In addition to the physiological and neurochemical impact exercise has on us, it also has a number psychological benefits, including:
- Clears your mind
It’s hard to disconnect from our always-connected world nowadays. As long as you turn off your alerts, turn on your music, and focus on what you’re doing, physical activity can help you take your mind off of your worries.
- Improves your self-esteem
Exercise and physical activity keep your body fit, which in turns helps to keep your mind fit. When you do things to help improve yourself, you feel better about yourself.
- Better sleep
It appears that regular physical activity helps to regulate the two main mechanisms that control the quality of our sleep — circadian and homeostatic rhythms. More exercise means better sleep, which in turn means better mental health.
- Increase social interaction
While exercise doesn’t have to be a social activity, if you do engage in it socially, you’ll benefit from the social interactions you have during it as well.
- A healthy way to cope
There are many ways to cope with the stress in life, but physical activity is one of the healthiest. It can allow you to cope more effectively with life’s frustrations without hurting yourself or others.
Related: The Psychology of Exercise and Fitness
So How Do I Get Started with Exercise?
The most important thing about exercise isn’t that you do it at the gym, or you do a specific kind of exercise, or you do it for exactly this amount of time. The most important thing about physical activity is simply that you find something you enjoy doing and do it regularly, at least every other day.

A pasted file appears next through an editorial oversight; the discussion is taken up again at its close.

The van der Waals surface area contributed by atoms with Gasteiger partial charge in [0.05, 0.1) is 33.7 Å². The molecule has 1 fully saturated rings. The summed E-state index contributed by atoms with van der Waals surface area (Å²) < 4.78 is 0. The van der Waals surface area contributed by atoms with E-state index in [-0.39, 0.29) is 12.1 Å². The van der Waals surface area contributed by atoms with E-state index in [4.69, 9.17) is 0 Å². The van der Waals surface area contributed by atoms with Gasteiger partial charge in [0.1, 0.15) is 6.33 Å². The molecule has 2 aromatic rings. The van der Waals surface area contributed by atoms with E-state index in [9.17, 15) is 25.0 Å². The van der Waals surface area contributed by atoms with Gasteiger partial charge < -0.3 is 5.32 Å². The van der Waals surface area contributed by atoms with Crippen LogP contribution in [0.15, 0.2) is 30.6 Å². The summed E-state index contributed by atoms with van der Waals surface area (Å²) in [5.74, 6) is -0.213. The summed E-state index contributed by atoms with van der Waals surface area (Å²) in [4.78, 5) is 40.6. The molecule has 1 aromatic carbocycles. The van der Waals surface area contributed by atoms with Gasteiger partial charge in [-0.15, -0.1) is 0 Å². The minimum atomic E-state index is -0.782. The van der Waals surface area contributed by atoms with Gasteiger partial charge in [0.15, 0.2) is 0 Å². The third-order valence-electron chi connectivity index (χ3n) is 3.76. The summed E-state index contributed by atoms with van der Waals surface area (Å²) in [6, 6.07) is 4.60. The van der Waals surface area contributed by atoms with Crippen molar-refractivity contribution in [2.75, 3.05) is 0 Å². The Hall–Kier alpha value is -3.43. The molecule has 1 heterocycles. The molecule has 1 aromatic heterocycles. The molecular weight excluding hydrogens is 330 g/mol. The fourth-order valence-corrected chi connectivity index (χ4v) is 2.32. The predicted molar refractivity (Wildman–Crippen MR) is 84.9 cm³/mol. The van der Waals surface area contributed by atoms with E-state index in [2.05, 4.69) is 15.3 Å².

If you like the gym, that’s great. But if like me, you’re not into going to the gym, a daily walk for 60, 40, or even just 20 minutes can be helpful. (That’s the secret benefit of the augment reality game Pokemon Go — it gets people out walking.) Bicycling, yoga, walking, running — anything that involves regular physical activity works.
People sometimes stress out about the need to exercise, and build it up into something big and daunting. It should be nothing of the sort. It’s just an activity that you should try and build into your daily (or every other day) routine, just as you’ve automated brushing your teeth and getting dressed.
Think about all the unusual, simple ways you can do more exercise by simply making different choices in your daily life, too. Instead of taking the elevator up two floors, why not take the stairs? Instead of driving down to the local shop or cafe, why not walk or bike to it? What about playing more with your kids or family, engaging in more physical activity or games that require movement?